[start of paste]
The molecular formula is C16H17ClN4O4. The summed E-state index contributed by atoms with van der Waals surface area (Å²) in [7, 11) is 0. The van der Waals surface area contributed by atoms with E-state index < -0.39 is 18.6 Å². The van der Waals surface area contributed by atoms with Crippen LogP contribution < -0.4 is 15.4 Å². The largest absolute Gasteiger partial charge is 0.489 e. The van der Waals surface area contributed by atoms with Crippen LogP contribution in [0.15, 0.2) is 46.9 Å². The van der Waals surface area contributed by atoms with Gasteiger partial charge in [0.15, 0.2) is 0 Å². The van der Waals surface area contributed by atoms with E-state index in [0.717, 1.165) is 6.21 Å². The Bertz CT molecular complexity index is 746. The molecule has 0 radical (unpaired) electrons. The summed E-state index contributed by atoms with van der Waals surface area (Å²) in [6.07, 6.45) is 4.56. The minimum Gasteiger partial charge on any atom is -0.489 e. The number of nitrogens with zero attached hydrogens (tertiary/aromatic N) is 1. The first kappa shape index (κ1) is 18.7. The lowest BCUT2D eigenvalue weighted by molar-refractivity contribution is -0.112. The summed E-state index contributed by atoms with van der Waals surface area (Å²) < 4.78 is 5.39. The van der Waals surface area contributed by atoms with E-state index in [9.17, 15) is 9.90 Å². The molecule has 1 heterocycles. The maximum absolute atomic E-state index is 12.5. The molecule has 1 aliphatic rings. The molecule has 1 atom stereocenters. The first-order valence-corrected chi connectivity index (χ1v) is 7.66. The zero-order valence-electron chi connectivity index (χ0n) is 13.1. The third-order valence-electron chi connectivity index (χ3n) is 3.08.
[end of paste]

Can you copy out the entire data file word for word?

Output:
The molecular formula is C16H17ClN4O4. The summed E-state index contributed by atoms with van der Waals surface area (Å²) in [7, 11) is 0. The van der Waals surface area contributed by atoms with E-state index < -0.39 is 18.6 Å². The van der Waals surface area contributed by atoms with Crippen LogP contribution < -0.4 is 15.4 Å². The largest absolute Gasteiger partial charge is 0.489 e. The van der Waals surface area contributed by atoms with Crippen LogP contribution in [0.15, 0.2) is 46.9 Å². The van der Waals surface area contributed by atoms with Gasteiger partial charge in [0.15, 0.2) is 0 Å². The van der Waals surface area contributed by atoms with E-state index in [0.717, 1.165) is 6.21 Å². The Bertz CT molecular complexity index is 746. The molecule has 0 radical (unpaired) electrons. The summed E-state index contributed by atoms with van der Waals surface area (Å²) in [6.07, 6.45) is 4.56. The minimum Gasteiger partial charge on any atom is -0.489 e. The number of nitrogens with zero attached hydrogens (tertiary/aromatic N) is 1. The first kappa shape index (κ1) is 18.7. The lowest BCUT2D eigenvalue weighted by molar-refractivity contribution is -0.112. The summed E-state index contributed by atoms with van der Waals surface area (Å²) < 4.78 is 5.39. The van der Waals surface area contributed by atoms with E-state index in [9.17, 15) is 9.90 Å². The molecule has 1 heterocycles. The maximum absolute atomic E-state index is 12.5. The molecule has 1 aliphatic rings. The molecule has 1 atom stereocenters. The first-order valence-corrected chi connectivity index (χ1v) is 7.66. The zero-order valence-electron chi connectivity index (χ0n) is 13.1. The third-order valence-electron chi connectivity index (χ3n) is 3.08.